Monthly Archives: May 2012

Martin Luther King Jr. met a number of girls in Boston as a student at Boston University, but he never met a girl that he was particularly fond of. On the point of cynicism, Martin called a friend and asked, “Do you know any nice, attractive young ladies?” He received Coretta’s number from his friend and left the following message for Coretta: “This is M. L. King, Jr. A mutual friend of ours told me about you and gave me your telephone number. She said some very wonderful things about you, and I’d like very much to meet you and talk to you.”

They met and talked for awhile. Then Martin said: “You know, every Napoleon has his Waterloo. I’m like Napoleon. I’m at my Waterloo, and I’m on my knees. I’d like to meet you and talk some more. Perhaps we could have lunch tomorrow or something like that.” Coretta agreed, and Martin said: “I’ll come over and pick you up. I have a green Chevy that usually takes ten minutes to make the trip from B.U., but tomorrow I’ll do it in seven.”

At lunch, they conversed in depth about things other than music, Coretta’s field of study at the New England Conservatory of Music. Then Martin said, “So you can do something else besides sing? You’ve got a good mind also. You have everything I ever wanted in a woman. We ought to get married someday.”

This is a cute love story. It’s especially sweet since it demands a democracy of King that we rarely allow. I like that he was so bold. I’m not saying we get to choose our spouses, but King knew what he wanted in a spouse because he knew what he wanted to accomplish in life. Coretta couldn’t be the sort of wife to hide behind a man (not that any wife should). She had to be doubly as strong and doubly as determined as Martin. Alongside every historical man is a strong woman. King said that he and Coretta went down their path in life together — he didn’t lead her.

If I am blessed with the institution of marriage, I cannot wait for my Coretta. Otherwise, I will continue to be blessed and to be a blessing as a single man.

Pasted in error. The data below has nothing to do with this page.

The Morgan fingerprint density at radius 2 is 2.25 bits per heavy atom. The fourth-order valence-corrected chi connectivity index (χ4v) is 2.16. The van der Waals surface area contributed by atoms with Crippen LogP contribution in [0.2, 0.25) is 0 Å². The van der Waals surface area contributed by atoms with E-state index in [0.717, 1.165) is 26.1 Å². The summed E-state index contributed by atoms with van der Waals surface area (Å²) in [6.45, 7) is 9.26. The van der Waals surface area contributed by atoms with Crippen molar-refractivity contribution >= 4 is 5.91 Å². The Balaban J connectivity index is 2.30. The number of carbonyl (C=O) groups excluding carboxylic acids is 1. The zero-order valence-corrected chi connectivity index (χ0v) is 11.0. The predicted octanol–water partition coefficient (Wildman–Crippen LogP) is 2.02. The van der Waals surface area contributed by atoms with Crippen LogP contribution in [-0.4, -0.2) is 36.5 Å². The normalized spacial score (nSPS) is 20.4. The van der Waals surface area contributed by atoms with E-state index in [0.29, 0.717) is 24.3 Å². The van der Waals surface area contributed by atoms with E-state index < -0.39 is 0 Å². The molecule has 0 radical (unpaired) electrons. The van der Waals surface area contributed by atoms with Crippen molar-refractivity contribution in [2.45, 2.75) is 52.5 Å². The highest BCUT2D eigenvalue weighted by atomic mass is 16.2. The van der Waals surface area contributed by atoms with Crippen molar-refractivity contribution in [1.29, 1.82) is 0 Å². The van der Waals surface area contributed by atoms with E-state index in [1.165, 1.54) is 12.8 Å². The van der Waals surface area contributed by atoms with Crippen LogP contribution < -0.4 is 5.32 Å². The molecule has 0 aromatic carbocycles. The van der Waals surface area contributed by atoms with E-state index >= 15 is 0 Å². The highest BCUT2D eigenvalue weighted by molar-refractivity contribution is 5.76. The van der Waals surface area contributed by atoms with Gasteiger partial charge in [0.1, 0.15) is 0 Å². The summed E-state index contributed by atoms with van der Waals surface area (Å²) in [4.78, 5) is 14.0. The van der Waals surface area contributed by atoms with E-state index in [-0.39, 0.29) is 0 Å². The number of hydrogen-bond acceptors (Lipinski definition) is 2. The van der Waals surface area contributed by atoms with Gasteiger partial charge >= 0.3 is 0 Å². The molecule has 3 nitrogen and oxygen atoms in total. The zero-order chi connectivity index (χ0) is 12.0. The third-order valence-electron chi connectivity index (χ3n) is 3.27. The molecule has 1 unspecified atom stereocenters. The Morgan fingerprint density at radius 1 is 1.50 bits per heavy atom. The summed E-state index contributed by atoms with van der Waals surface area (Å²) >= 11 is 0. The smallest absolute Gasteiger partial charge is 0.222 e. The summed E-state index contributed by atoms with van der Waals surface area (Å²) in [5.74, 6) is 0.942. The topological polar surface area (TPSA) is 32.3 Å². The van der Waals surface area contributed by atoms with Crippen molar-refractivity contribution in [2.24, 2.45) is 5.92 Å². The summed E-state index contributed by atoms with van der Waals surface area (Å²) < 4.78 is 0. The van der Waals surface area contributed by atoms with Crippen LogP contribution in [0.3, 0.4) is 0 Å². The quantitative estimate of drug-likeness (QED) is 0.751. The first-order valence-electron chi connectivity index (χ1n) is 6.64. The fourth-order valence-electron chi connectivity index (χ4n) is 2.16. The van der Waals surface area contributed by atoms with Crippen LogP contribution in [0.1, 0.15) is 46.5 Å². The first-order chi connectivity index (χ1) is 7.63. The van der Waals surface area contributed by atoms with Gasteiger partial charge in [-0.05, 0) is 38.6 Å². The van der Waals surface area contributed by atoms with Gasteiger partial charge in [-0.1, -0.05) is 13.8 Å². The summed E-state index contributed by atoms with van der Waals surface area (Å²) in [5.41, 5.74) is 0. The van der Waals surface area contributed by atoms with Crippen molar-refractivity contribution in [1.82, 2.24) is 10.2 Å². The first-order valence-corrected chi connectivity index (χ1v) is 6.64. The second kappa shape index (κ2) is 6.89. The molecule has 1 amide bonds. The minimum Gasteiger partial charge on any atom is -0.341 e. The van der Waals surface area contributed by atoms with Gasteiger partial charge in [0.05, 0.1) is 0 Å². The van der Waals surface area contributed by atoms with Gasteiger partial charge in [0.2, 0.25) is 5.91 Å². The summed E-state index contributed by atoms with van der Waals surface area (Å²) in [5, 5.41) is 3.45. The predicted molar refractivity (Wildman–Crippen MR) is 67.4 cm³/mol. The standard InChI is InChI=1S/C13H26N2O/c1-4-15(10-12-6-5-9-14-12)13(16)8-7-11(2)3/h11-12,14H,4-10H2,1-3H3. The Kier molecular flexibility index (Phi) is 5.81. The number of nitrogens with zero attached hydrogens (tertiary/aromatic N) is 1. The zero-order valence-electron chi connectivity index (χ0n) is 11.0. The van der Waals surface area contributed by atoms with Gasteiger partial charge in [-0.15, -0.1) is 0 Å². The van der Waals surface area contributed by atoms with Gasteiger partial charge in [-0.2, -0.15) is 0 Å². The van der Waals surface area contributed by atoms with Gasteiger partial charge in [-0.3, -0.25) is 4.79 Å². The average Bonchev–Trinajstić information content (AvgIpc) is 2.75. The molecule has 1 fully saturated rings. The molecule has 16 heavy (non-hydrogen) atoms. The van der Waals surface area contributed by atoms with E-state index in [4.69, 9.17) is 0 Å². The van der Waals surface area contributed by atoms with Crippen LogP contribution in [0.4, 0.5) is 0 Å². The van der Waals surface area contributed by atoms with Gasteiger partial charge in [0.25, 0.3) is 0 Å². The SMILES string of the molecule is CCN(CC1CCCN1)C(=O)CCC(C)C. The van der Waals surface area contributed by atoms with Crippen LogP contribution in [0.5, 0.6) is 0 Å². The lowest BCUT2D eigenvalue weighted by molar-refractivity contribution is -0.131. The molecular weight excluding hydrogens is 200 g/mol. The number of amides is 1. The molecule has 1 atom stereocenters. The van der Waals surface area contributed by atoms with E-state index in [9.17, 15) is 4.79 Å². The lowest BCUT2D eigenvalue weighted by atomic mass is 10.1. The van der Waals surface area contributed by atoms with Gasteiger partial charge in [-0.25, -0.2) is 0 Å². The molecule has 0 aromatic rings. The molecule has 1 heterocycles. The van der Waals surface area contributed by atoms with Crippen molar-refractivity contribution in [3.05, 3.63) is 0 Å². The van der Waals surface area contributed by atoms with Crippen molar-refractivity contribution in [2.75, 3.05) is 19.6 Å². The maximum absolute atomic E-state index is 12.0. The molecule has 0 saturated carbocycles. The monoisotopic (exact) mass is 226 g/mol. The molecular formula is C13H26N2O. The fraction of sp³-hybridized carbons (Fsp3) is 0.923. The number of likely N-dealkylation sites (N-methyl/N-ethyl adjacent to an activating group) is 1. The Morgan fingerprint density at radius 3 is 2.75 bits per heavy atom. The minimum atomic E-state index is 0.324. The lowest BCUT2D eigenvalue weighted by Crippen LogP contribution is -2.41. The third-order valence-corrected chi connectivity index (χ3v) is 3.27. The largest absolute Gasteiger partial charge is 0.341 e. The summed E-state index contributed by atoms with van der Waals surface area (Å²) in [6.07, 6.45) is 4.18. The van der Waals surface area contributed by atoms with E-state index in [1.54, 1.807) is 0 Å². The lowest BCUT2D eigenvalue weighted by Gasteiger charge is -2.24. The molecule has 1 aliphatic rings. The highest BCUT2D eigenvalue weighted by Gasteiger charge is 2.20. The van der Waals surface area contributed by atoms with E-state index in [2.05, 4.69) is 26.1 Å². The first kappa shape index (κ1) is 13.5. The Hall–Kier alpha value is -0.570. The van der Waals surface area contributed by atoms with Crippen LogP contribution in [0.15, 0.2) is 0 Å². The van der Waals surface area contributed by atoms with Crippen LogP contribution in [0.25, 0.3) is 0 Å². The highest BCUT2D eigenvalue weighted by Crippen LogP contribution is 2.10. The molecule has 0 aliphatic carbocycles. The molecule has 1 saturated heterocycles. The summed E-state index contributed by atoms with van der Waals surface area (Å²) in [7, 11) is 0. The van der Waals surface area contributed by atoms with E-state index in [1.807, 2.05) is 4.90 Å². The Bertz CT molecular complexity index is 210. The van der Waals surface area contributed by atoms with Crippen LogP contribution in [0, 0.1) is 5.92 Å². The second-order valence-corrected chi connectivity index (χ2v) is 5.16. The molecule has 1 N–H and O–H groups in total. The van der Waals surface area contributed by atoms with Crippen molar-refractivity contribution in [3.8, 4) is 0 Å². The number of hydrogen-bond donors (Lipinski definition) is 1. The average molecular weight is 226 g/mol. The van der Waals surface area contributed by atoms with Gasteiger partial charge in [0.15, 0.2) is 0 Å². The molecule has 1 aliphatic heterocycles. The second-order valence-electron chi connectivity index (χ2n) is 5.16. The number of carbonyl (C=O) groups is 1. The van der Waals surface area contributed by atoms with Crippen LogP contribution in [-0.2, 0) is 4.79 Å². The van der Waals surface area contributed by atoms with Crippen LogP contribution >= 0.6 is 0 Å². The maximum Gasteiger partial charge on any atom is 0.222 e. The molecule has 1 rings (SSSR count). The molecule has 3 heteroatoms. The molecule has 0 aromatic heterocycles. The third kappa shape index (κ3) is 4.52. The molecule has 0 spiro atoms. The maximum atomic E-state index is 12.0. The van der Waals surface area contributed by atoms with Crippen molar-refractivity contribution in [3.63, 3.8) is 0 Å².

(originally written for my tumblr)

Something that has bothered me for quite some time is my web presence and how I present myself in general. I want to have a clean image, but I also want my image to be authentic and reflective of my thoughts and beliefs. I like to think I embody some provocative ideas, and I wonder how readily apparent those ideas should be in my presentation.

For this reason, I refrain from profanity and alcohol in my blogs and tweets. I refrain from sharing certain videos that I think people would take out of context. My measure for whether I associate something with my web presence is whether I would feel comfortable having my little siblings and cousins see it. It’s sobering sometimes…

which makes me wonder if my measure is too harsh. Shouldn’t I account for the fact that I am 22 years old? I’ve grown to understand certain things with maturity, and I believe I have intelligent contributions. Should I guard myself from such things because kids are too young to understand or properly process?

I think of the web icons that I admire and how crushed I would have been as a kid to see them talking about “adult” things. I was very disappointed when Clara Chung, in one of her tour vlogs, decided to say at the beginning of her live show, “We sold out the motherf*cking Roxy!” Perhaps in that context, it would have benefited Clara to use my measure. But what about in other instances?